Our neighbor, Maria Magdalena, whom we know and love as Magda, died alone in the middle of the night. Her lungs collapsed from a respiratory infection after a bout with the flu. We prepared food for many of her family when they came in from Mexico.
After her husband, Adrian, drowned in the lake behind our homes almost 5 years ago she was too sad to worship at the Romanian Baptist Church where they had married 19 years ago. She was active in a nearby Bible church with others in the neighborhood.
At the visitation we were a little surprised that a Hispanic deacon we know was there to say the Rosary. But of course, those from Mexico needed to say those prayers. It is part of their culture, part of who they are, and who Magda was as a child. The deacon alternated between Spanish and English decades. We were the only ones in our area of the chapel saying the decades.
The row of teachers from the school where Magda taught first grade, all remained seated in front of us. I just did the appropriate thing—knelt and prayed the Rosary behind them.
The pastor of the Romanian Baptist Church delivered a long evangelistic tribute to Magda and her late husband in English. I wondered how many in the chapel that spoke only Spanish or Romanian understood him. It was truly a diverse service.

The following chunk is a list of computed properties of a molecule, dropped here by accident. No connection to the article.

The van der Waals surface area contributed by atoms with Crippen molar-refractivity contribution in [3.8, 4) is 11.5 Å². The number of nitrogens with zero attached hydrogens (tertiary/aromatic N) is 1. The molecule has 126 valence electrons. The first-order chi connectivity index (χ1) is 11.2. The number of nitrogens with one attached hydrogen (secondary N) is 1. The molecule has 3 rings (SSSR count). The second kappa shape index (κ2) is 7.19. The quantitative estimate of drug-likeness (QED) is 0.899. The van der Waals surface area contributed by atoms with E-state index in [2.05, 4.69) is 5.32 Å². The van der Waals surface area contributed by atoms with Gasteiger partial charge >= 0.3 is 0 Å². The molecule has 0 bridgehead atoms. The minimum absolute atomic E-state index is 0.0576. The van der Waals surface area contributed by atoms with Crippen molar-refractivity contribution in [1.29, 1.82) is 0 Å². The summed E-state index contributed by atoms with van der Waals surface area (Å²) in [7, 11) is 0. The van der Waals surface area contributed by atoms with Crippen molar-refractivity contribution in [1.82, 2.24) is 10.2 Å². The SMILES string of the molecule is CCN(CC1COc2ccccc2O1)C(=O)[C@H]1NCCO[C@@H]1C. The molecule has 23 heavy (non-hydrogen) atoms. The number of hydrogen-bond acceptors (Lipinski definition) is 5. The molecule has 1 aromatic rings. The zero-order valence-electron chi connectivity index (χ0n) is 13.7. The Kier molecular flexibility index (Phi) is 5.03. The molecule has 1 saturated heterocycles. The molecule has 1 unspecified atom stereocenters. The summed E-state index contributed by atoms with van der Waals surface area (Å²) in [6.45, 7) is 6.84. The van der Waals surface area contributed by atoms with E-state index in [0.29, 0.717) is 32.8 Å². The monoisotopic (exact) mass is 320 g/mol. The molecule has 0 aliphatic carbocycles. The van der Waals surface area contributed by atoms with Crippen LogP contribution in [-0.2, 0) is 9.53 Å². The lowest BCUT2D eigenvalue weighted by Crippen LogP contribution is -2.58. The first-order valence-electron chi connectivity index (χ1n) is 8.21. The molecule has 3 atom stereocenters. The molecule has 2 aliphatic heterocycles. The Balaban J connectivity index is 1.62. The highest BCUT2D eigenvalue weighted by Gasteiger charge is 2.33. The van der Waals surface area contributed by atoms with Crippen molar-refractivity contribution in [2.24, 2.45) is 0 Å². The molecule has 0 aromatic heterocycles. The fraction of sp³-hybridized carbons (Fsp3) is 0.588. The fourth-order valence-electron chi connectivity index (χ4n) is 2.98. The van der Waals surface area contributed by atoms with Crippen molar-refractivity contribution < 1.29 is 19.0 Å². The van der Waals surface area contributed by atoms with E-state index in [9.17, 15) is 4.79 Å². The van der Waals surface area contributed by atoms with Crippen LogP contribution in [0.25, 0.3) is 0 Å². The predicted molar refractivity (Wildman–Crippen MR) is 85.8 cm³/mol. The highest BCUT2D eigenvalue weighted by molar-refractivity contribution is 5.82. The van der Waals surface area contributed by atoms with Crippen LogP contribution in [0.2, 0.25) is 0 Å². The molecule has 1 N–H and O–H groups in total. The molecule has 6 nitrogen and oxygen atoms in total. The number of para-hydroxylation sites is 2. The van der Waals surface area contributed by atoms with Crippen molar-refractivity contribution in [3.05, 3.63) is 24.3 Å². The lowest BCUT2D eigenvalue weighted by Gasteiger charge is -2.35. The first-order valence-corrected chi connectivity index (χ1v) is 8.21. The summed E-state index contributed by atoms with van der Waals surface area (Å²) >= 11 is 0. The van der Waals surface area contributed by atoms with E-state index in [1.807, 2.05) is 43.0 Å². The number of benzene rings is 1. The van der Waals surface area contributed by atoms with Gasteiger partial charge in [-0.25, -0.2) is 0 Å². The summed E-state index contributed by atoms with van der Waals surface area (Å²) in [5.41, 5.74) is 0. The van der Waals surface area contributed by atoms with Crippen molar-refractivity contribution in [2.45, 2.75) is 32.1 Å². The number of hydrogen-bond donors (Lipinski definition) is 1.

As we were leaving, one of the teachers who had sat in front of us came over to me and said, “Your voice is so soothing—I didn’t know what they were saying during the Rosary and now I understand a little better.” I smiled and thanked her.
How odd for her to thank me for just being who I am. Everyone in that chapel was just being who they are—in the presence of the Lord. He meets us where we are—as we worship in Romanian, Spanish or English; whether we are kneeling, standing or sitting; as we are singing, praying or listening—even when we don’t know what the words mean. The Lord comes to meet us where we are. In his presence we can just be ourselves.
Opening our hearts to his Spirit and experiencing his presence within us puts us in a state of protected vulnerability. In God’s presence, we are vulnerable to his influence, the whispering voice of his guidance. He protects us from the fear attacks of not being “good enough” by showering us with unconditional love. He protects us from fear of people hurting us by healing us of past hurts. He protects us from pride attacks that try to tell us we must control everything by reminding us that he does it better. He protects us from insecurity attacks by gracing us with confident assurance that we are secure in him. He protects us from failure attacks by teaching us that lasting success comes to the poor in spirit.
In his protective custody, we are truly ourselves. We are free to stop struggling to try to know what God wants. We stop pretending to be who we think we should be. Protected vulnerability is the gift of awareness of grace, awareness of the unlimited power of the Spirit resonating from within us when we are just ourselves.
(© 2012 Nancy H C Ward)